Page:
It’s easy to not think about where our waste goes, seeing as we’re completely removed from the process. Our trash and recycling are conveniently disposed of with our efficient curbside pick-up and when it’s out of our sight, the thought of waste is completely removed from our minds. However, that reality is dangerous as it removes us from the consequences of our poor actions when it comes to waste. When trash and recycling are not conducted properly, individual actions can amount to catastrophic consequences

If we’re to defeat the problems of increased human waste, particularly in the United States, it’s vital that Americans are well informed on what recycling is and why people should do it properly. If everyone were to recycle properly, we could reduce greenhouse gas emissions, reduce landfill and polluted waste, protect ecosystems and preserve natural resources — all vital steps to defeating climate change. Collectively, we are powerful, and that is why our individual actions are imperative when it comes to recycling and sustainable practices.

The best practice is to avoid plastic, but that’s nearly impossible in the world we live in, so it’s important to know how to recycle plastic, and other products, properly.

Know your numbers

Nearly every plastic product will have the three-arrow triangle signaling the recycle, reuse and reduce symbol, but this triangle is misleading. Not all products with the triangle can be recycled and some should not be placed into your bin. Inside the triangle is a number that designates the type of plastic the item is made of. Numbers that should not be placed into the recycling bin are three, six and seven which include items such as detergent containers, Styrofoam and mixed-plastic products. Easily recyclable numbers are generally one, two, four and five. However, four includes grocery bags, which Broome County’s recycling program directly prohibits being put into bins. It is best to return grocery bags or plastic food film to a drop-off location, usually located at a local supermarket. On that note, do not bag your recyclables.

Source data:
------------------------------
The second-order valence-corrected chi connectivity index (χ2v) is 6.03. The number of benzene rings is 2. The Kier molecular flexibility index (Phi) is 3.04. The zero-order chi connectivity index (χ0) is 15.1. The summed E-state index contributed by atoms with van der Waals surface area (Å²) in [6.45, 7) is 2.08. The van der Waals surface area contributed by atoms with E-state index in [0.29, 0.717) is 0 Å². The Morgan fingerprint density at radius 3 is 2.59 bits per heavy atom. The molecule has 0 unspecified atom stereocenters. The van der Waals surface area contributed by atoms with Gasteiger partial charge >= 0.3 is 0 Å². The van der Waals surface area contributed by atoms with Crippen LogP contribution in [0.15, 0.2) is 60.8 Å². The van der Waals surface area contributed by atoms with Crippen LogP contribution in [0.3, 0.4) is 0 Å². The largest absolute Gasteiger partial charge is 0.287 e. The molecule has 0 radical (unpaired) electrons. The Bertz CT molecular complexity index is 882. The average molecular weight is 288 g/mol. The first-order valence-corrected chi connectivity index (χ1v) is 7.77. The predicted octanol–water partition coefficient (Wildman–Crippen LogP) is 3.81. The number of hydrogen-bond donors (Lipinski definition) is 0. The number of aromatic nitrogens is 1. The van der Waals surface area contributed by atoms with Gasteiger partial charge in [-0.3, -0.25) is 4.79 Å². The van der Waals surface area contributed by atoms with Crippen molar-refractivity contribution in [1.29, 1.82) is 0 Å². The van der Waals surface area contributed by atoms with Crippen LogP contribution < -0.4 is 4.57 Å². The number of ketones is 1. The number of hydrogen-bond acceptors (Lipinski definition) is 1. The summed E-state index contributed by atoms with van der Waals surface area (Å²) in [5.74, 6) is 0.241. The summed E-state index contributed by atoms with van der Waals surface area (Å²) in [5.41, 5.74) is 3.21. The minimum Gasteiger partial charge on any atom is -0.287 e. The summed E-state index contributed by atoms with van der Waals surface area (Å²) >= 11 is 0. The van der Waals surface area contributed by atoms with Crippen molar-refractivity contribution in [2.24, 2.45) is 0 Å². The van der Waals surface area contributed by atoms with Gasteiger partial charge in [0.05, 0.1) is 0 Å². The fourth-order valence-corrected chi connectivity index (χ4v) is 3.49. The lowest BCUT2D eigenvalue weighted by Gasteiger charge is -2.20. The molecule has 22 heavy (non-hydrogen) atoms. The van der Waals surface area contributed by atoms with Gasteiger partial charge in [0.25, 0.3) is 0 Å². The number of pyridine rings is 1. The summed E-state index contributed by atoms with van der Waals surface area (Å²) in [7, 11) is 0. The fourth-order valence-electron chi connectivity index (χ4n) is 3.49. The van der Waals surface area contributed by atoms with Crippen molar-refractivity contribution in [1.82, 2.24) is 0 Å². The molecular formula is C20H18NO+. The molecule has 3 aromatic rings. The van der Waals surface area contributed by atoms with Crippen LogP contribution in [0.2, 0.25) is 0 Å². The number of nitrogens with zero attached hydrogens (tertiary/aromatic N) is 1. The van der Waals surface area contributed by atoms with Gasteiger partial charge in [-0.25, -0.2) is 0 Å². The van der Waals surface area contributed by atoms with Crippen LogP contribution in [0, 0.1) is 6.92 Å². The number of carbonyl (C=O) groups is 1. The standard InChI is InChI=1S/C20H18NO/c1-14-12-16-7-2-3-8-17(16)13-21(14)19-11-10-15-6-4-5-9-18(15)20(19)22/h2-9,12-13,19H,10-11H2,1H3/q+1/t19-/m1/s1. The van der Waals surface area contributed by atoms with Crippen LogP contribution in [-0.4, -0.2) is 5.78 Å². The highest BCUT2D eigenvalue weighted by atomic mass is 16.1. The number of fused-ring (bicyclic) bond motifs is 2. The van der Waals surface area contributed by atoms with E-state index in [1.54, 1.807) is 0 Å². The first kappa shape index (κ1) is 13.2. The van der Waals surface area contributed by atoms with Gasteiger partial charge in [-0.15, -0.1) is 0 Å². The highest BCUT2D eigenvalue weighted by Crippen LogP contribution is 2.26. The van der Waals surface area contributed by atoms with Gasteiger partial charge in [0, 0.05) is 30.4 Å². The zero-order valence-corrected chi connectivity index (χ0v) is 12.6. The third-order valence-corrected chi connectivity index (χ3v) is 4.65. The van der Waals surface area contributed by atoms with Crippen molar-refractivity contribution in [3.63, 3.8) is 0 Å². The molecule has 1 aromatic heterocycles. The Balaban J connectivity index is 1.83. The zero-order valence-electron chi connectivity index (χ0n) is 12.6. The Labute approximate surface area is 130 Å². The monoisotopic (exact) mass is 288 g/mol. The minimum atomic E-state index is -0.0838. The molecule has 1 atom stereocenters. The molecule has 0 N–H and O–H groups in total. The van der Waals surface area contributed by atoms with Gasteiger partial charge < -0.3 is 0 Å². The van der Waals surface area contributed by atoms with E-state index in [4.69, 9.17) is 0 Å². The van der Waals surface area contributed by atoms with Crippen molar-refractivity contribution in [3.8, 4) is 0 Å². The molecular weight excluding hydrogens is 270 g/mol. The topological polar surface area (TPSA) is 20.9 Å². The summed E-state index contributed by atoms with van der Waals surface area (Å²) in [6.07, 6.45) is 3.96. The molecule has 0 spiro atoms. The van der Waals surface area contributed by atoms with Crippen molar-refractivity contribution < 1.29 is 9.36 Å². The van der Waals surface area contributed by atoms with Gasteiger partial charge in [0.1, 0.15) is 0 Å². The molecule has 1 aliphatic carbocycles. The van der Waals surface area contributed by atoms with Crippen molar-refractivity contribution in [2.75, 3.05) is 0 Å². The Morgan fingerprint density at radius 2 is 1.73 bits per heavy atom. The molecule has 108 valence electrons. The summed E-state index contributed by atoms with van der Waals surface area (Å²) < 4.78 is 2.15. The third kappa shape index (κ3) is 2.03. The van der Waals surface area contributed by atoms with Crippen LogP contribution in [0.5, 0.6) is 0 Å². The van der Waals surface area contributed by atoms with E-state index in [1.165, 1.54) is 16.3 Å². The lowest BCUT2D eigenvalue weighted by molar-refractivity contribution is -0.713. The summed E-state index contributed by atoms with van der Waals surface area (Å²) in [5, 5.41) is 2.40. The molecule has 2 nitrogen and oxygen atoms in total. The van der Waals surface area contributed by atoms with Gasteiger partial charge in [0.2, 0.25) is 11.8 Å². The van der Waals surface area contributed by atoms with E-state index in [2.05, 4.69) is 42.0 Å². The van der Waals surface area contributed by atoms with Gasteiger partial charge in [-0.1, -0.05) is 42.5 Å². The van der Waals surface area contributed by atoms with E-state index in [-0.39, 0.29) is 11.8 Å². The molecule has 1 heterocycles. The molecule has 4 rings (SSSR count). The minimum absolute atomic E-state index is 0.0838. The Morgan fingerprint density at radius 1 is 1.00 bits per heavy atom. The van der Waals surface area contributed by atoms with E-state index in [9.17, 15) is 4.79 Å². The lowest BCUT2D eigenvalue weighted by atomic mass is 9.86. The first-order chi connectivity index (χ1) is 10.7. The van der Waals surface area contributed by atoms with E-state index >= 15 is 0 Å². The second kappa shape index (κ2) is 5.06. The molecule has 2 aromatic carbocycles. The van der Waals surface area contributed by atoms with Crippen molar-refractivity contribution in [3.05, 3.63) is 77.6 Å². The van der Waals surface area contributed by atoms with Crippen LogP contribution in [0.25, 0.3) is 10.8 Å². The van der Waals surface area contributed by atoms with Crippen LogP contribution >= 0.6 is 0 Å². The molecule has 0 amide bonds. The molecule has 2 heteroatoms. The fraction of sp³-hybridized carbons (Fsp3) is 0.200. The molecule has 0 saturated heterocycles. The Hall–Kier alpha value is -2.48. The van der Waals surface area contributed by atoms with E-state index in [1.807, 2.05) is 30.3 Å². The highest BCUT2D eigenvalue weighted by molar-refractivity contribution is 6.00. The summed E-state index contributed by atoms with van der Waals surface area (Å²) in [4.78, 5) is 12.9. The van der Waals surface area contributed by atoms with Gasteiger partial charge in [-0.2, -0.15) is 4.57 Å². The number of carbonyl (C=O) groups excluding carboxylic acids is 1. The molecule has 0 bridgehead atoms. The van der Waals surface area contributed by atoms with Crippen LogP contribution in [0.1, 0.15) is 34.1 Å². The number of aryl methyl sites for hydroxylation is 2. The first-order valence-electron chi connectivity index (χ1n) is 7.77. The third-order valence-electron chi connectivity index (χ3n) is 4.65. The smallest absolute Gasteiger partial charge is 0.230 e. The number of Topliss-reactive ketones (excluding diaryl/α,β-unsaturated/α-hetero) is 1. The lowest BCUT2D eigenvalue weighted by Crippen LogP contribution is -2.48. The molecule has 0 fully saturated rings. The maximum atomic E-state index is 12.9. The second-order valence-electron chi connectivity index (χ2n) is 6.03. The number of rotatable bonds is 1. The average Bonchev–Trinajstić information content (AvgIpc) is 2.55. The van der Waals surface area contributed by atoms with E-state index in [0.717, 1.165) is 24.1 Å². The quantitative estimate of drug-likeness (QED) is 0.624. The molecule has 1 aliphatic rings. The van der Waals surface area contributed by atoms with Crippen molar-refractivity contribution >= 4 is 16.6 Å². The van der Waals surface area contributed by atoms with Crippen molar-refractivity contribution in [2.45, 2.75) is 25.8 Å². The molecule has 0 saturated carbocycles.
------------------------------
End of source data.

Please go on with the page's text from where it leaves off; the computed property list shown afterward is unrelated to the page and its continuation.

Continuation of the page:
Wash out items

A necessary and simple step to ensuring your recyclables are actually recycled is thorough rinsing. There is no need to perform a deep-soap scrub. Rather, a simple rinse under a sink will secure that the particular item can be recycled. Do not leave any food in containers. If an item is not properly washed out, it will be thrown away rather than recycled.

Avoid single-use items

Don’t use single-use items if you can realistically avoid them. Doing so can significantly reduce the amount of waste entering the Earth’s waterways and harming wildlife. Generally, single-use plastics are difficult to recycle and are not accepted. Some single-use items to be avoided include straws, cutlery, plates and cups.

Know your paper

Items like tissues, napkins, paper towels and plates, even if they are not used, should not be recycled. However, tissue boxes and the cores of toilet paper and paper towels can be. Printed or written-on paper can be recycled. Usually, cardboard is easily recyclable, but when the cardboard is coated with wax or another substance, it is generally not recyclable. Check these containers before assuming for the recycling symbol and number. Pasta boxes and orange juice containers, for example, are generally not recyclable due to this issue. Newspapers, envelopes, magazines and most types of paper are recyclable.

The grease problem

Have you been ordering pizza and placing the entire box into the recycling bin? It’s okay, we’ve all made that mistake at least once. Greased cardboard cannot be recycled. Make sure to cut grease out of an item before placing it into the recycling bin. The same goes for oily plastic containers. If you compost, you can place the greased cardboard in your compost bin! If not, throw the greased portions in the trash.

Claim your deposit

When purchasing some bottles and cans, you pay a five-cent deposit to New York state. For a moment, think about all the bottles you have purchased. Five cents may not seem like a lot, but after some time, it can amount to a significant chunk of money. You can get your deposit back if you return your bottles to a redemption center. When doing this, you’re not just earning your own money back, but also help maintain our planet.

Check in with your recycling center

Different centers accept different items. Be sure to check your local facilities’ website to find out their rules. If needed, there is always a person you can contact if you have additional questions. For more information on the recyclability of specific items for Broome County, check Broome County’s Recycling and Reuse Guide before deciding where to place your item.

When in doubt

Although painful, if you don’t know if something can be recycled, it’s best to throw it away. If not, it could potentially contaminate an entire supply of recycled materials, causing more than just a couple of items to be thrown away. Or worse, it could cause equipment to jam or break which can be dangerous to employees and extremely costly to recycling centers.